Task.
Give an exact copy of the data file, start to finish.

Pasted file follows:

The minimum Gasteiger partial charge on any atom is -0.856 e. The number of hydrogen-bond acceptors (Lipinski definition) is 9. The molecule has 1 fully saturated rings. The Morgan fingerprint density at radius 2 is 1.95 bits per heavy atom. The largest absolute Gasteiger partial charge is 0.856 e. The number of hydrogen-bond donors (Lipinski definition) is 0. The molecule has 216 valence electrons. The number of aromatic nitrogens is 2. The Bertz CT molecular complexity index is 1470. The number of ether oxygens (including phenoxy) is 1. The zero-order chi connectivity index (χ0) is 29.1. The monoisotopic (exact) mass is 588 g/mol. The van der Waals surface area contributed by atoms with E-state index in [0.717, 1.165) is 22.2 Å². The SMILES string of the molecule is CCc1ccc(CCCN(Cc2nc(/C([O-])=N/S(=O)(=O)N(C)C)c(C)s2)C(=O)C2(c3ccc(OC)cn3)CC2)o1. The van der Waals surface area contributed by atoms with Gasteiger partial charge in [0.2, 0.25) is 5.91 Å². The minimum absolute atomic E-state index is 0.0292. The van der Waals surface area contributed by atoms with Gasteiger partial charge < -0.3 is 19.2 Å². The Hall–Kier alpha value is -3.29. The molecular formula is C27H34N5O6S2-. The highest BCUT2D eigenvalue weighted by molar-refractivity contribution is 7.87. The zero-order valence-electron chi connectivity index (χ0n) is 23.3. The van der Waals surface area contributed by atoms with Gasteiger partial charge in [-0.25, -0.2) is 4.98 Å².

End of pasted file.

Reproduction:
The minimum Gasteiger partial charge on any atom is -0.856 e. The number of hydrogen-bond acceptors (Lipinski definition) is 9. The molecule has 1 fully saturated rings. The Morgan fingerprint density at radius 2 is 1.95 bits per heavy atom. The largest absolute Gasteiger partial charge is 0.856 e. The number of hydrogen-bond donors (Lipinski definition) is 0. The molecule has 216 valence electrons. The number of aromatic nitrogens is 2. The Bertz CT molecular complexity index is 1470. The number of ether oxygens (including phenoxy) is 1. The zero-order chi connectivity index (χ0) is 29.1. The monoisotopic (exact) mass is 588 g/mol. The van der Waals surface area contributed by atoms with E-state index in [0.717, 1.165) is 22.2 Å². The SMILES string of the molecule is CCc1ccc(CCCN(Cc2nc(/C([O-])=N/S(=O)(=O)N(C)C)c(C)s2)C(=O)C2(c3ccc(OC)cn3)CC2)o1. The van der Waals surface area contributed by atoms with Gasteiger partial charge in [0.2, 0.25) is 5.91 Å². The minimum absolute atomic E-state index is 0.0292. The van der Waals surface area contributed by atoms with Gasteiger partial charge < -0.3 is 19.2 Å². The Hall–Kier alpha value is -3.29. The molecular formula is C27H34N5O6S2-. The highest BCUT2D eigenvalue weighted by molar-refractivity contribution is 7.87. The zero-order valence-electron chi connectivity index (χ0n) is 23.3. The van der Waals surface area contributed by atoms with Gasteiger partial charge in [-0.25, -0.2) is 4.98 Å².